The Pilgrim's Way to Santiago and its Impact on Gastronomy: Dishes with Pilgrim's Flavor
The Pilgrim's Way to Santiago and its Impact on Gastronomy: Dishes with Pilgrim's Flavor

Have you ever heard of the Camino de Santiago? Chances are you have, since it is the most famous Christian pilgrimage route in the world. Millions of pilgrims have traveled this road since the Middle Ages, all trying to reach the tomb of St. James the Greater, one of the 12 apostles of Jesus of Nazareth.

It is possible to complete this route by making use of several routes, such as the Northern Way, the English Way or the French Way; the latter being the most important of all. The road ends at the cathedral of Santiago de Compostela, but its cultural influence does not end here.

In fact, in 1993 this road was declared a world heritage site because of its relevance in European history and the impetus it gave to the development of the continent, as this road served as a passageway for communication and cultural exchange since the Middle Ages.

In the medieval era, this road was synonymous with a constant flow of ideas, culture, art, food and much more. It was this continuous pilgrimage that contributed to a diverse and rich gastronomy that, today, can still be found on the Camino de Santiago and has spread to other parts of the world. Despite the years, it is still considered a cultural meeting point.

A true gastronomic route

If you follow the French Route, you will be traveling through Navarra, Aragón, La Rioja, Castilla y León, and Galicia. Therefore, you will be able to approach the cuisine of at least 5 communities of Spain, with all its particularities.

At one time the Camino de Santiago pilgrimage was exclusively a religious activity, but now, many decide to embark on this journey to see the sites, taste the food and simply disconnect from the city for the time it takes to complete the route.

What can you eat here?

Beginning the tour you must pass through two communities: Navarre and Aragon.  Unlike other cuisines of the country, influenced mainly by the Arab world, the cuisine of these two regions has French and Basque influences. In this part of the tour you will enjoy mostly recipes with bread, cheese and vegetables.

First stage

In Navarra you will be able to delight yourself with the famous pintxos, specifically when you arrive in Pamplona. A dish that will be very easy to get, as it is sold everywhere.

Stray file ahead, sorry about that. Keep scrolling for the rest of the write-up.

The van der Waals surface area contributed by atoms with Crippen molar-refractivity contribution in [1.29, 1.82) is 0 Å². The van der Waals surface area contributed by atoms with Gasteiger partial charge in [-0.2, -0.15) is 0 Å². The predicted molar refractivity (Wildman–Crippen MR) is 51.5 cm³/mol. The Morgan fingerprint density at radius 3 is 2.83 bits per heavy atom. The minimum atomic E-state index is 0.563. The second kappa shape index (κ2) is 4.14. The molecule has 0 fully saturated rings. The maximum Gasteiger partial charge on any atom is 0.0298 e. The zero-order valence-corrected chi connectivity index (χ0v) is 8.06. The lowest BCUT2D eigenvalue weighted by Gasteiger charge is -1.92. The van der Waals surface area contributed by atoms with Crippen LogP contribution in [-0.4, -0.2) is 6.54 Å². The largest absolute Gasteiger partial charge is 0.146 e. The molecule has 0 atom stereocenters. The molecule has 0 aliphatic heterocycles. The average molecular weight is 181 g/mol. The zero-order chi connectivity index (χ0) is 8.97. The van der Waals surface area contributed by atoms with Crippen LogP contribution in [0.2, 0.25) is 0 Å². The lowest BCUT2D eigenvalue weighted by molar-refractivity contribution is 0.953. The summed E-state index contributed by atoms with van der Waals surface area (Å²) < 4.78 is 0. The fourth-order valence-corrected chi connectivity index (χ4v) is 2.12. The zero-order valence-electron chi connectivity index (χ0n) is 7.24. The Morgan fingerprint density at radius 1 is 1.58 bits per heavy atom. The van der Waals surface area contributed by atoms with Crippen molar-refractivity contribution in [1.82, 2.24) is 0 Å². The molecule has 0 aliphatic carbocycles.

The base of the pintxos is a slice of bread on which different ingredients such as cheese, mushrooms and even fish are placed. This is a very good way to try different flavors in the same dish.

On the other hand, in Aragon you can enjoy some migas aragonesas, a hearty dish that will allow you to eat like a king with just stale bread, garlic, olive oil and a sausage. However, if you prefer something with meat, you can't miss the chilindrón chicken, because its sauce will show you the typical flavors of the region.

Second stage

When you get to this part of the road, you will see a change in the gastronomy, as it will focus more on meats, soups and stews. In fact, it could be said that one of the most famous elements of La Rioja's gastronomy is not a specific dish, but a delicious sauce that accompanies many of its best recipes.

With the Rioja sauce you can enjoy the well-known Rioja-style potatoes, Rioja-style eggs and, of course, Rioja-style cod. These dishes, although they look simple, have a great taste and are ideal to regain strength to continue on the road. In fact, these dishes were eaten by peasants who needed energy to continue with their workday.

In Castilla y León, you can find delicacies such as garlic soup and olla podrida. The first, also called Castilian soup, offers an exquisite combination of flavors that will satiate you on winter days, although it will make you feel light. On the other hand, the second recipe is much more hearty, because apart from beans and rice, it also comes with pork ear and snout, bacon, ribs and even chorizo.

If you prefer meat, you will not be able to leave this part of the road without trying a suckling lamb or the famous Burgos black pudding.

Third stage

Once in Galicia, it is time to finish the journey and rest, so the dishes that are usually consumed in this part of the Camino de Santiago are much less heavy, but just as delicious.

You can start the day with the famous Galician empanadas, which can be filled with different ingredients.

An octopus á feira can be your lunch, to taste the delicious meat of this animal with olive oil and paprika. It seems simple, but the explosion of flavor in every bite is indescribable.

And finally, it is necessary to finish the tour with a Santiago cake in Santiago de Compostela. A very famous soft and almond sponge cake that honors the apostle.

As you can see, gastronomy varies from region to region thanks to the influence of different cultures along the Camino de Santiago. At the end of the tour you will not only have learned more about the religion and landscapes, but you will also discover European history through each dish.

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